Early Crocus Crocus tommasinianus 'Whitewell Purple'
Crocus tommasinianus 'Whitewell Purple', also known as the early crocus, showcases delicate cup-shaped flowers that exhibit a captivating shade of light purple, often with a silken, almost iridescent sheen. These blooms are distinct for their slender, elongated petals that harmonize to create a gentle, yet eye-catching floral display. Amidst its flowers, one can observe contrasting bright orange stamen in the center, adding a spark of vibrant color that stands out against the cooler tones of the petals. The narrow, grass-like foliage of the early crocus emerges parallel to the flowers, displaying a rich green color with a silvery stripe running down the middle, which gives the plant an overall graceful and slender appearance. This foliage sometimes emerges with a twist or a delicate curl, enhancing the plant's whimsical charm. As part of the heralds of spring, the early crocus 'Whitewell Purple' can often be spotted peeking through the last remnants of snow or winter mulch, signaling the upcoming change of seasons with its colorful blossoms.
About this plant
Early Crocus, Tommasini's Crocus, Woodland Crocus
Crocus tommasinianus 'Whitewell Purple'.
Crocus tommasinianus, commonly known as the Woodland Crocus, is not typically considered toxic to humans. However, it is important to note that much of the information available about crocus plants focuses on the more widely recognized Autumn Crocus, which is toxic due to its colchicine content. The Woodland Crocus is a different species and does not contain this toxic compound. If ingested in large quantities, any plant material could cause stomach upset or an allergic reaction, but significant poisoning from Woodland Crocus is unlikely. Always exercise caution and prevent children from eating any plant material.
The Woodland Crocus, known botanically as Crocus tommasinianus 'Whitewell Purple', is generally not toxic to pets. Unlike its relative, the Autumn Crocus, which contains highly toxic compounds like colchicine, the Woodland Crocus is not known to have the same level of toxicity. However, gastrointestinal upset is a common response in animals if they consume a large amount of any non-food plant. It is always safest to prevent pets from eating plants as individual animals might have sensitivities or allergic reactions.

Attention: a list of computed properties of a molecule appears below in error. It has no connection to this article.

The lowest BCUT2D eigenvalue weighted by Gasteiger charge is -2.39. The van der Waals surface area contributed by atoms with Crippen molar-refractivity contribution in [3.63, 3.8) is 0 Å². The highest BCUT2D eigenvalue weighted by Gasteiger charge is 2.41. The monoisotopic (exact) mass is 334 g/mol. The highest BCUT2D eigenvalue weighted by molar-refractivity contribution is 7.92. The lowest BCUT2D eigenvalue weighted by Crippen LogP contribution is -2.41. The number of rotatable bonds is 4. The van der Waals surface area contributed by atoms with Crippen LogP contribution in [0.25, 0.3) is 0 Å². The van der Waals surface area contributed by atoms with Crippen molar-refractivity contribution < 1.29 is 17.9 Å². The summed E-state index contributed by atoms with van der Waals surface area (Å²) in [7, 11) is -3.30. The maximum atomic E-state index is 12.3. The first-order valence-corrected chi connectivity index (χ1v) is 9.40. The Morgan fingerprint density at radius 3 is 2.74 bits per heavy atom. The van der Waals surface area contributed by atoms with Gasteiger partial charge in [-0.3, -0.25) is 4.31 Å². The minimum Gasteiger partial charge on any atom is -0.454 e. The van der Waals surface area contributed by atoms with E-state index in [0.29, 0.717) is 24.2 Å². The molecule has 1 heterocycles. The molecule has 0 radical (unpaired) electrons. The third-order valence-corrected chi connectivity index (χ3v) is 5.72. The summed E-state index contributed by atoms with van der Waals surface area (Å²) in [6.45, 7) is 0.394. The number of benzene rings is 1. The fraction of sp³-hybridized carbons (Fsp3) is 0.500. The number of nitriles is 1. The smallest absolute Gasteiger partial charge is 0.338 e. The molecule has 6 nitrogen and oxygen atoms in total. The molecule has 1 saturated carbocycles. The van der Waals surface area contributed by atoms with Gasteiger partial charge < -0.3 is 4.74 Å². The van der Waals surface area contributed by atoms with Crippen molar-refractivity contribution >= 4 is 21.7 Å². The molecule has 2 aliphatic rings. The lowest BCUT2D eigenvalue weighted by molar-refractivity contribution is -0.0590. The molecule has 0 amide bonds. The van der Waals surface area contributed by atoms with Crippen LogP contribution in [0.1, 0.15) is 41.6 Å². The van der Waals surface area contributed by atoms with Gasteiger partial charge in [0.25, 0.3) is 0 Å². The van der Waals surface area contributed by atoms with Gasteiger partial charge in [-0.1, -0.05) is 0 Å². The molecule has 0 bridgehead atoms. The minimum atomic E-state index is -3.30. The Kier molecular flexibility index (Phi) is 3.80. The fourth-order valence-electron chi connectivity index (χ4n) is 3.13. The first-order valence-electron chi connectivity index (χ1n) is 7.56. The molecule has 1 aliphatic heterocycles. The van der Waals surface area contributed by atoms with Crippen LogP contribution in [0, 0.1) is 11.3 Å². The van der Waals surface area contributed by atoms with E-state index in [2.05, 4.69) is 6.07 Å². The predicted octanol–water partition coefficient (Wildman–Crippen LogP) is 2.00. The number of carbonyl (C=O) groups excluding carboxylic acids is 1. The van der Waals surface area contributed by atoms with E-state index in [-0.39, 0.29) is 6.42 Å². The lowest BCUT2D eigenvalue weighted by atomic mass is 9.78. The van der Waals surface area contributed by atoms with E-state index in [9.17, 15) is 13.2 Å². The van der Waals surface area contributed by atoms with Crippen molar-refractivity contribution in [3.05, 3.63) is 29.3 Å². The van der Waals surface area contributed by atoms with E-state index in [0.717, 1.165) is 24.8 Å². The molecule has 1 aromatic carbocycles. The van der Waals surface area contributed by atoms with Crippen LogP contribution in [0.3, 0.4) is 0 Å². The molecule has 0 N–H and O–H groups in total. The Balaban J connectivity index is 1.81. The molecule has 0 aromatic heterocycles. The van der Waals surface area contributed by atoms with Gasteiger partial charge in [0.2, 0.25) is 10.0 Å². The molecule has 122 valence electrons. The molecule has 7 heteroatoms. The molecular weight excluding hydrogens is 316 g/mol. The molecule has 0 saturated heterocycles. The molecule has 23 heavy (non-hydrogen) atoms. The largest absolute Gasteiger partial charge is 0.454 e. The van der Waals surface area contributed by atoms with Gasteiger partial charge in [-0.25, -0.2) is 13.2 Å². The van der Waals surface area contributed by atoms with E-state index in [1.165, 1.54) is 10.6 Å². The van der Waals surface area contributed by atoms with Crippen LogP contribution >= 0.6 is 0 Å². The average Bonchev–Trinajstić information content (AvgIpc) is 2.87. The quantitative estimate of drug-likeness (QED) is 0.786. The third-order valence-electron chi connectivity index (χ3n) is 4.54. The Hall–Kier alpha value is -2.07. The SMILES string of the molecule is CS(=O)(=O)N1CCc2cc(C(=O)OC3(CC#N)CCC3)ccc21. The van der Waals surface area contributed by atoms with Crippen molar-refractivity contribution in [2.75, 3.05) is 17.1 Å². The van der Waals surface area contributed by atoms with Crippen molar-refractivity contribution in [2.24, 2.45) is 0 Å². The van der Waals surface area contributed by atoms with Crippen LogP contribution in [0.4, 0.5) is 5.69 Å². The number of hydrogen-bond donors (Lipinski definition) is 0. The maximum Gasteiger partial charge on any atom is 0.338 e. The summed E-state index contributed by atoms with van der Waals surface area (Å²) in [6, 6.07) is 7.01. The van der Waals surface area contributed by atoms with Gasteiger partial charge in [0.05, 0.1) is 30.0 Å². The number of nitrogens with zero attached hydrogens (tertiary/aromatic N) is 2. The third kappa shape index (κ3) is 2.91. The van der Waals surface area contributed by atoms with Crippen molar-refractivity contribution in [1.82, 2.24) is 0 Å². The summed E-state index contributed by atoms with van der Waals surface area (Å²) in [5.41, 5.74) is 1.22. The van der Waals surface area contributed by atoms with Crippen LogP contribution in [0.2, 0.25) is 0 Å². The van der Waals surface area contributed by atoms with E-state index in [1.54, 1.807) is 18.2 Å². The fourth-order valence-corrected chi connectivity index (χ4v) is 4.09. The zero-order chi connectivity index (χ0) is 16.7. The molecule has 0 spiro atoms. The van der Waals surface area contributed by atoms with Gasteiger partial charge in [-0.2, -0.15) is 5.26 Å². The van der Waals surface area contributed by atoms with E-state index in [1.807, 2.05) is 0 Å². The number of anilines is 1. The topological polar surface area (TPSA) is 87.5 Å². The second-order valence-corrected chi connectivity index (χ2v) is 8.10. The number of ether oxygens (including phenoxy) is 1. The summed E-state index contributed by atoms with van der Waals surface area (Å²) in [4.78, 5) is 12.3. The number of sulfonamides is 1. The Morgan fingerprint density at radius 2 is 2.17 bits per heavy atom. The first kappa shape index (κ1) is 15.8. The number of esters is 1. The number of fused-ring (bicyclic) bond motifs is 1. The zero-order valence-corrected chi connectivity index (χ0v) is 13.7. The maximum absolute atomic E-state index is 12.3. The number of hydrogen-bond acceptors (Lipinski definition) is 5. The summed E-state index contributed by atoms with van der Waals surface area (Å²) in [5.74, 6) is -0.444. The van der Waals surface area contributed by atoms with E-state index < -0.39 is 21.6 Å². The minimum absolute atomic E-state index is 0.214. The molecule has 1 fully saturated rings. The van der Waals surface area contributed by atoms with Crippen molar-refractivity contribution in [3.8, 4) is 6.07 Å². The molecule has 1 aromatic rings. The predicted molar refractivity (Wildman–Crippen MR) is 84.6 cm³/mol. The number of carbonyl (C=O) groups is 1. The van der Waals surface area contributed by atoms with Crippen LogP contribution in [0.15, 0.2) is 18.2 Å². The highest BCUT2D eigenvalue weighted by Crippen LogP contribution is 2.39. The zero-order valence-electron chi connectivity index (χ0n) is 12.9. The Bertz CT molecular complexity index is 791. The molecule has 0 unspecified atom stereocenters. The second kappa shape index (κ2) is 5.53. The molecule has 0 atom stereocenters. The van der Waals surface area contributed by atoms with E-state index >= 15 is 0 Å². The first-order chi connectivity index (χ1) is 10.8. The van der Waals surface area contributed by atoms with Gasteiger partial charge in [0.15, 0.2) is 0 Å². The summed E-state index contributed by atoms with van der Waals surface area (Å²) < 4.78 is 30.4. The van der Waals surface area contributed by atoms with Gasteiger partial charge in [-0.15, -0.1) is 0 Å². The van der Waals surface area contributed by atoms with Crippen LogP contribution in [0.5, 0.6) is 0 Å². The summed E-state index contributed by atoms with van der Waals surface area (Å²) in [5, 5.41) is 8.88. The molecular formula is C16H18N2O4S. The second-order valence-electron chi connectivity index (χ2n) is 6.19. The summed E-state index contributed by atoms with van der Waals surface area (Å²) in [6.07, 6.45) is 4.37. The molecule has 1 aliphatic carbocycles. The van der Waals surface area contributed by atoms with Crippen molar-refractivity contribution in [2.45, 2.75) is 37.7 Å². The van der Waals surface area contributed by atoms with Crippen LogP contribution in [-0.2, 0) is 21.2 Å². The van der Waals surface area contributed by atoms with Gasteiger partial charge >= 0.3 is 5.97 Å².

Color of leaves
3-6 inches (7.5-15 cm)
1-3 inches (2.5-7.5 cm)
- General Benefits
- Early Bloom: Provides color and visual interest in late winter or early spring when few other plants are flowering.
- Ecosystem Support: Offers essential nectar to pollinators such as bees when other food sources are scarce.
- Low Maintenance: Requires minimal care once established, making it suitable for busy gardeners or naturalized areas.
- Naturalizing: Propagates itself over time, leading to a denser and more expansive display without additional planting.
- Drought Tolerance: Once established, it is relatively tolerant to dry conditions, reducing the need for frequent watering.
- Cold Hardy: Can withstand cold climates and is perfect for temperate regions that experience freezing winters.
- Deer and Rodent Resistance: Typically resistant to deer and rodents, minimizing plant damage from wildlife.
- Compact Size: With its small stature, it's well-suited to rock gardens or border fronts without overshadowing other plants.
- Medical Properties
This plant is not used for medical purposes.
- Air-purifying Qualities
This plant is not specifically known for air purifying qualities.
- Other Uses
- Crocus tommasinianus bulbs can be a food source for squirrels and small rodents, who may dig them up and eat them during the winter months.
- The blooms of Crocus tommasinianus can be a valuable early spring nectar source for bees and other pollinating insects when not many other plants are in flower.
- Dried Crocus tommasinianus petals have been used in crafts such as floral arrangements and potpourri, adding color and interest.
- In photography and painting, Crocus tommasinianus can be used as a subject to represent early spring and the concept of rebirth and new beginnings.
- Gardeners may use the Crocus tommasinianus as a timing cue for spring gardening activities, as their emergence indicates that the soil is thawing.
- These plants can be used in children's educational projects to teach about plant life cycles, especially bulb growth and development.
- In the culinary realm, while not commonly eaten, the flowers could be used as a garnish for spring-themed dishes, adding a splash of purple.
- Due to their early blooming, they can be part of climate study observations helping track the effects of climate change on flowering times.
- Crocus tommasinianus can be used in landscaping to create a 'lawn river' effect where the flowers naturalize and create the appearance of a flowing river of purple in the grass.